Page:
New Article: Nantiya Ruan & Scott A. Moss, The Second-Class Class Action: How Courts Thwart Wage Rights by Misapplying Class Action Rules, 61 Am. U. L. Rev. 523 (2012). Abstract below:
Courts apply to wage rights cases an aggressive scrutiny that not only disadvantages low-wage workers, but is fundamentally incorrect on the law. Rule 23 class actions automatically cover all potential members if the court grants plaintiffs’ class certification motion. But for certain employment rights cases – mainly wage claims but also age discrimination and gender equal pay claims – 29 U.S.C. § 216(b) allows not class actions but “collective actions” covering just those opting in affirmatively. Courts in collective actions assume a gatekeeper role as they do in Rule 23 class action, disallowing many actions by requiring a certification motion proving strict commonality among members.
But conditioning § 216(b) collective actions on certification motions proving commonality is fundamentally incorrect. Section 216(b) is not an opt-in version of Rule 23; it is a liberalized form of simple Rule 20 joinder, which permits joint suit whenever claims share one common issue and address related events. No text authorizes any § 216(b) certification inquiry like Rule 23 does. Nor is judicial gatekeeping justified by economic logic: Rule 23 classes present principal-agent and asymmetric information problems because lead plaintiffs may inadequately represent unengaged members; but all § 216(b) collective actions members are full plaintiffs with individual claims, obviating the need for judicial scrutiny.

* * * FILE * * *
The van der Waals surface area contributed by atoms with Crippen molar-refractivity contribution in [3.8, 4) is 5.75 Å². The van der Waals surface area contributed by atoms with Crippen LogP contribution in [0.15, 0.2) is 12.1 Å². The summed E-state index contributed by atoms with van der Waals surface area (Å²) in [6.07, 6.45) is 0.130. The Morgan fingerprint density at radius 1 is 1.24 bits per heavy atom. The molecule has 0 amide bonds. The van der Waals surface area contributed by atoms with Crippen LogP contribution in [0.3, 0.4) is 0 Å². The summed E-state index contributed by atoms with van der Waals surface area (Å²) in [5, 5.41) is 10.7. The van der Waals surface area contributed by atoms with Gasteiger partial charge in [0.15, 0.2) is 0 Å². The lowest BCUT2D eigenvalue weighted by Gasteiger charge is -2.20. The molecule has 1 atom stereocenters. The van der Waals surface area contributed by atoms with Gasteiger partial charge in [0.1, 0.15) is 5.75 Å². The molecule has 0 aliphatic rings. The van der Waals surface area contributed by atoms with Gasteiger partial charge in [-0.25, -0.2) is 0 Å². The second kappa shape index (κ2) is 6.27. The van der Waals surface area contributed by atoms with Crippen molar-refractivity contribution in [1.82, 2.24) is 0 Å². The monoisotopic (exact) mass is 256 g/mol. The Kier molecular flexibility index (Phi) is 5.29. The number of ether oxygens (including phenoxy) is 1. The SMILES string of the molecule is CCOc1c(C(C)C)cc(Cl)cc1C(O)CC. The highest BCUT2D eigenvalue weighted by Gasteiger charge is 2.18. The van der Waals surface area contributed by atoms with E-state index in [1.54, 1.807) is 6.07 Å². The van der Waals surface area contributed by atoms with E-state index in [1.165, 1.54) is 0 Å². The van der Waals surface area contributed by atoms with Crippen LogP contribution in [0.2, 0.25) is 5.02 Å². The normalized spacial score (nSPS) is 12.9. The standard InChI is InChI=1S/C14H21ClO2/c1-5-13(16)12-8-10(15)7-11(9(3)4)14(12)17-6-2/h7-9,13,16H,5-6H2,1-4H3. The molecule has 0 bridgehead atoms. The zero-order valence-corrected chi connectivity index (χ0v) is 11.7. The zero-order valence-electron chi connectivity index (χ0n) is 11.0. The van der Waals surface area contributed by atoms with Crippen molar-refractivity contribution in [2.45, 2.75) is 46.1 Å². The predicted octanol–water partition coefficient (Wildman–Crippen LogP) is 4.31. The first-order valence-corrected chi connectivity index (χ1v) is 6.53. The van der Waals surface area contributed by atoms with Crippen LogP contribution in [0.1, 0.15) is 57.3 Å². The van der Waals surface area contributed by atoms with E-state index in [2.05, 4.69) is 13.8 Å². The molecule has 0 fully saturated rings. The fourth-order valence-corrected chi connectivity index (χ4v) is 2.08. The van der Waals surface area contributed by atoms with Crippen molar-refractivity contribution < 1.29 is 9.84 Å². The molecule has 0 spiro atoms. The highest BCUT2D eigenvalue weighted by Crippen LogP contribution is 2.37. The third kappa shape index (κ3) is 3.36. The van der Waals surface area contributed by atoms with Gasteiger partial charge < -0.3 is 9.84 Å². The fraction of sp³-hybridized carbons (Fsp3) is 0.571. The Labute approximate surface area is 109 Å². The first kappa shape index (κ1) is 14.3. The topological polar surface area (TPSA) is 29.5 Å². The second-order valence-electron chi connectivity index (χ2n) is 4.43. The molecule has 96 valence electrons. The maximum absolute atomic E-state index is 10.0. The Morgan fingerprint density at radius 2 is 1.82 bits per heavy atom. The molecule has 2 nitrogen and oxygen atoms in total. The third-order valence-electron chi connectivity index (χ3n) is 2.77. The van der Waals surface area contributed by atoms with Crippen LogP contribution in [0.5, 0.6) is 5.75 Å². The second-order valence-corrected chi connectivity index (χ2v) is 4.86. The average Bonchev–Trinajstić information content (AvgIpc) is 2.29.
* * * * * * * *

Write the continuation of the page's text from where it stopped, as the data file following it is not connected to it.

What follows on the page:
These cases commonly are high-impact challenges to entire industry pay practices, seeking millions in unpaid wages for thousands of workers. Especially for low-wage workers, disallowing collective actions ends the claims; individual suits are cost-prohibitive. Even when collective actions proceed, certification motions yield cost and delay, thwarting claims and deterring attorneys.
With certification motions improper, courts should presumptively allow collective actions whenever workers at the same employer press the same statutory claims. Defendants should bear the burden of challenging collective actions in a Rule 21 misjoinder or Rule 12 dismissal motion. Courts, lacking Rule 23 gatekeeping powers, still would wield three more modest powers: deciding defendants’ motions; supervising requested notice to potential opt-ins; and policing whatever modest asymmetric information and principal-agent problems may arise in multiple-plaintiff representation, by enforcing ethics rules on avoiding conflicting interests and keeping clients informed decision-makers.
The Article concludes with two explanations for such pervasive judicial error. In a complex, once-obscure field, courts heavily relied upon early precedent that proved incorrect, yielding path-dependent “lock-in” of bad law. Less charitably, courts’ mishandling of collective actions is just another example of federal courts erecting procedural hurdles to rights-vindicating litigation.